When mapping out a holiday shopping budget, there’s one expense we often overlook: the (sneaky) overdraft fee!
In fact, Americans paid a total of $11.68 billion to banks for overdraft-related fees in 2019 alone. And for a fee that’s completely avoidable, that number is crazy.
But don’t be scared. If you’re trying to stay away from bank fees this holiday season, we’ve got your back – with seven of the smartest ways to do it. 😎
- Open a savings account (if you don't already have one)
- Link your checking account to your savings account
- Weigh the pros and cons of overdraft protection
- Consider a bank account that's overdraft-fee friendly
- Set up alerts to track your bank account balance
- Use prepaid debit cards for holiday shopping
- Shop with a credit card instead
- Don't let bank fees dampen your holiday cheer
Open a savings account (if you don't already have one)
Let’s start with the basics: Instead of using your debit card to spend money from your checking account, stash your whole holiday budget in savings instead.
That way, when you’re ready to score some ️🔥 gifts, you can just withdraw the cash you need in one go. Plus, by not using your debit card, you won’t have to worry about surprise charges at all.
If you plan on making more automatic savings deposits through the winter season, another solution could be to space out your withdrawals. Just keep in mind that some banks charge (yet another) fee for making extra withdrawals from your savings account each month!
Link your checking account to your savings account
If avoiding credit card debt is your goal, using your debit card or writing checks to pay for your holiday buys could help you pull that off! You just have to be super careful, because all it takes is accidentally going over your balance one time to trigger the dreaded overdraft fee.
Instead, try linking your savings account to your checking account. That way, you can easily move money between the two as needed. This could come in handy if you want to make a big purchase, but you know it could put you in the red. You can avoid all that hassle by simply transferring some cash into your checking first!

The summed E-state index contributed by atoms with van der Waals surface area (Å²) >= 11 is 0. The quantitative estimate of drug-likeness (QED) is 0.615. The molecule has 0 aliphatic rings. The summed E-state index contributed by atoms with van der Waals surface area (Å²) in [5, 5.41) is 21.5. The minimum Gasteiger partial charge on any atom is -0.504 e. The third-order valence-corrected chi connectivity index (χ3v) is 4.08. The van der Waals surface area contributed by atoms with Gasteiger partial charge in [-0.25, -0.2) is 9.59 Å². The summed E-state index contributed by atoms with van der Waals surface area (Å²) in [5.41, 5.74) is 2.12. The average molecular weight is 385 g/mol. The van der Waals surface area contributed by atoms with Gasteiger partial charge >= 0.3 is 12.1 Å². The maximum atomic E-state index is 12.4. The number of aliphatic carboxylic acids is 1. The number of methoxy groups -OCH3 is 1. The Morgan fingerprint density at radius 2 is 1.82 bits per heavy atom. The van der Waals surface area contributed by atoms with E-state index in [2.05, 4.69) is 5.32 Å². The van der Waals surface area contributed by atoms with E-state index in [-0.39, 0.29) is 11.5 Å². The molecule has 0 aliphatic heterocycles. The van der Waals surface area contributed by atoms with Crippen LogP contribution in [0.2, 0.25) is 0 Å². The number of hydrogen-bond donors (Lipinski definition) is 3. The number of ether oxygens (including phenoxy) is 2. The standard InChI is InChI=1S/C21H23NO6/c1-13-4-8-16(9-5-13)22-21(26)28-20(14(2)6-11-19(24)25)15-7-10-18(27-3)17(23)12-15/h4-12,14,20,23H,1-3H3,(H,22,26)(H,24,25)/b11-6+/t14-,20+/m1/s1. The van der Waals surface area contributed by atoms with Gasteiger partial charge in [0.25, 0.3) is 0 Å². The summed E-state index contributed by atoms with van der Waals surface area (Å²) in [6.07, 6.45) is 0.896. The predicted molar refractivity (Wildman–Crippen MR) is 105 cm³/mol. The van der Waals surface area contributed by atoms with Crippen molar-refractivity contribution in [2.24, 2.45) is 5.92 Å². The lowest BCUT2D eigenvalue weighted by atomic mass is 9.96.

Weigh the pros and cons of overdraft protection
TL;DR: Overdraft protection allows banks approve charges on your debit card, even if they go over your account balance.
Sounds too good to be true, right? Here’s the catch: instead of paying the standard overdraft fee, you might have to pay a smaller fee to your bank for the convenience of them transferring your money from savings to checking.
Consumer Financial Protection Bureau rules require you to opt-in to overdraft protection for that peace of mind, (which could save you money if you do mistakenly overdraft.) Just remember that, in most cases, you’d still be paying a fee to the bank for that automatic transfer. Sigh.
On the other hand, opting out means you won’t pay any overdraft-related fees. Super tempting, we know, but it’s important to think about which answer makes more sense for you and your shopping style.
Consider a bank account that's overdraft-fee friendly
Unsurprisingly, your choice of bank could play a big part in your overdraft fee situation through the holidays, and any time of year.